This game sets up well for the 49ers to continue along this path, then, as the Panthers have been very strong against the pass this season — ranking third in DVOA and seventh in fewest yards allowed per pass attempt — while struggling to stop the run, ranking 30th in DVOA and 23rd in yards allowed per rush attempt.

Before we move on, however, there is a deeper layer here that should be explored, as the Panthers (as we have looked at multiple times throughout the season — including a few deeper dives into exactly why this has been the case) are getting wrecked on runs up the middle while still playing strong defense on runs to the edges. The 49ers, of course, are one of the edge-heaviest run offenses in the NFL — and that is not only where they center most of their action, but is also where their line and their running backs are built to be able to attack. To put that another way: given how the 49ers are built to attack on the ground, this is actually an average to slightly below-average matchup for them.

Given that the 49ers are running a split backfield that spreads “upside” responsibilities to different backs (with Matt Breida handling the larger pass game role and carrying more big-play upside, but with Tevin Coleman seeing all the work near the goal line as a largely “yardage and touchdown” back in a split backfield), it’s typically difficult to lean on this backfield outside of hoping to guess right on a big play or a multi-score game. But the bigger impact in the matchup is that it could make it difficult for the 49ers to be quite as effective on offense on the ground, which could lead to a bit more pass game work for this team than normal (while also creating opportunities for this game to stay close). Ultimately, it’s likely that this proves to be “largely throwaway” information (the 49ers will have a slightly tougher time on the ground than the matchup, on the surface, would indicate; but they should be able to do enough to still lean run-heavy as a whole, and to remove fantasy upside from most players on this offense), but it’s all worth noting as we hunt for any overlooked plays on what is unlikely to be a particularly popular game in DFS.

When the 49ers do pass, we are likeliest to see them leaning on George Kittle (target counts on the year of 10 // 3 // 8 // 8 // 8 // 5) and newly-acquired Emmanuel Sanders (who may not be ready to play a full compliment of snaps, but who has been in pretty much this same offense in Denver and should be able to integrate fairly quickly).

The new-look Panthers defense has faced the Rams, the Bucs (twice), the Cardinals, the Texans, and the Jaguars, and the only notable stat lines they have allowed to pass catchers are as follows ::

8-121-1 Godwin
8-164-2 Chark
10-151-0 Godwin

7-82-0 Dede
9-96-0 Evans

Godwin // Chark // Evans all have significant downfield usage, and had volume working in their favor as well, so chasing upside from Manny is a bit thin — though he should run enough routes out of the slot and over the middle of the field (where Carolina is weakest) that there are paths to him hitting. Kittle — as always — doesn’t quite see the work that the field seems to believe he sees, and the 49ers have still not figured out how to get scoring juice out of him (eight career touchdowns in 37 games; zero multi-touchdown games), but he’s an integral piece in this offense and has cracked 100 yards in 16% of his games (roughly once every six games), keeping him very much in the “upside” mix.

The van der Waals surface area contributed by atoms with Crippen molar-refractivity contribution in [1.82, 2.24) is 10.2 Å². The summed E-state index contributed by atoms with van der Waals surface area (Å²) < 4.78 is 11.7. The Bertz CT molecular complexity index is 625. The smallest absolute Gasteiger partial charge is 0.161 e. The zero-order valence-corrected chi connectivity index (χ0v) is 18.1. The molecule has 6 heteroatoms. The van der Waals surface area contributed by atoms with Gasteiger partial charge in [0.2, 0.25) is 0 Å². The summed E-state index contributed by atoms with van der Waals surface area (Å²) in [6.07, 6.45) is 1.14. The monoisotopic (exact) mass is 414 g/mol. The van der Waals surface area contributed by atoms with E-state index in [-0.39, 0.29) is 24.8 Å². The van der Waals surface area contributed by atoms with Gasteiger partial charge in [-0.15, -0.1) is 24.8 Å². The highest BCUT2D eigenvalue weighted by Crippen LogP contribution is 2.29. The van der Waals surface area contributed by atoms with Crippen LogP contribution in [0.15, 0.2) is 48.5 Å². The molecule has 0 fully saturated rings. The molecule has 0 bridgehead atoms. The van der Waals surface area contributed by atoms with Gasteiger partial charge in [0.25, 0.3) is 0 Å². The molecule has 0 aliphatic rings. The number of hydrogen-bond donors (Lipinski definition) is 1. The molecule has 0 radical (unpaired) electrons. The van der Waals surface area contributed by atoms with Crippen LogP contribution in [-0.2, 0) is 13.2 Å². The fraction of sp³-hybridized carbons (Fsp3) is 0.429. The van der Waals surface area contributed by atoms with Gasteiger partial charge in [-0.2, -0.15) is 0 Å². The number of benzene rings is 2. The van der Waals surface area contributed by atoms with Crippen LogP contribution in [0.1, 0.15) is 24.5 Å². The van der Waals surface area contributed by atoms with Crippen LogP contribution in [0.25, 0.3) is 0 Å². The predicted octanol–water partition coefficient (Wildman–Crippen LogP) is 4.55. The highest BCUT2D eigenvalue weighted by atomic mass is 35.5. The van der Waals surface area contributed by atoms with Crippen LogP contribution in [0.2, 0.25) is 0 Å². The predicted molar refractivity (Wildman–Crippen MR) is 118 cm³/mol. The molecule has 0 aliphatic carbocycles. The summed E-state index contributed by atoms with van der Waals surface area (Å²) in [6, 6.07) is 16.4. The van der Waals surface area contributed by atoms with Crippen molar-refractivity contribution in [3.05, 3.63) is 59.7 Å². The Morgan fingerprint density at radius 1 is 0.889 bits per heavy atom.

From a “notable stat lines” standpoint, this is all the 49ers have allowed this season, six games in ::

10-122-0 Boyd (blowout)
4-112-1 Ross (blowout)

3-81-1 JuJu
4-75-0 Landry

The 49ers rank second in DVOA against the pass and first in yards allowed per pass attempt. No team has allowed fewer receptions or yards to wide receivers. No team has allowed fewer yards to tight ends. The Panthers’ passing attack is completely off-limits outside of simply hoping to guess right on a piece that breaks off a big gain on a busted play — and even that becomes a bit thin when you consider that volume of receptions is unlikely to be high, so the “big play” needs to hit all the way in order to produce a slate-winning score. If chasing here, of course, the YAC upside on D.J. Moore and the downfield role for Curtis Samuel are the likeliest paths to production. With the 49ers allowing no completions downfield (something we’ve explored in this space seemingly every week), Moore is the “better” bet to hit, though these plays are thin enough that you could chase either if chasing.

Of course, the Panthers — at a very legitimate 4-2, and coming off the bye — will be looking to win this game by A) slowing down the 49ers’ rushing attack and forcing them to try to win through the air, and B) attempting to poke holes in the run defense of the 49ers.

Since before Week 1, we have talked up the 49ers defense as a unit with a lot more potential than most entered the season expecting, as this team has the pieces in the secondary to be strong and the pass-rushing pieces to be truly special. Furthermore, the 49ers run a wide-9 scheme that is focused on getting after the quarterback, even if this leaves some run lanes open. Because of this latter point (and because these elite pass-rushing pieces on the 49ers are not nearly as elite against the run), it was expected that the weakness of this defense would be on the ground — though the 49ers have dominated games so thoroughly that this hasn’t proven to be an issue. San Francisco ranks only 12th in DVOA against the run (eighth in yards allowed per carry), and they are allowing 4.01 yards per carry to running backs (which certainly isn’t a boost, but it’s not terrifying either). But with this team allowing the second lowest drive success rate in football and the second lowest opponent red zone touchdown rate, it’s been difficult for enemy backs to compile stats in this spot regardless of matchup. In other words: in an isolated sense, the matchup is not a boost, but it’s also not terribly threatening; but in a macro sense, it’s still been difficult for running backs to get much going in this spot, as it’s so difficult for an offense as a full unit to get anything going against the 49ers.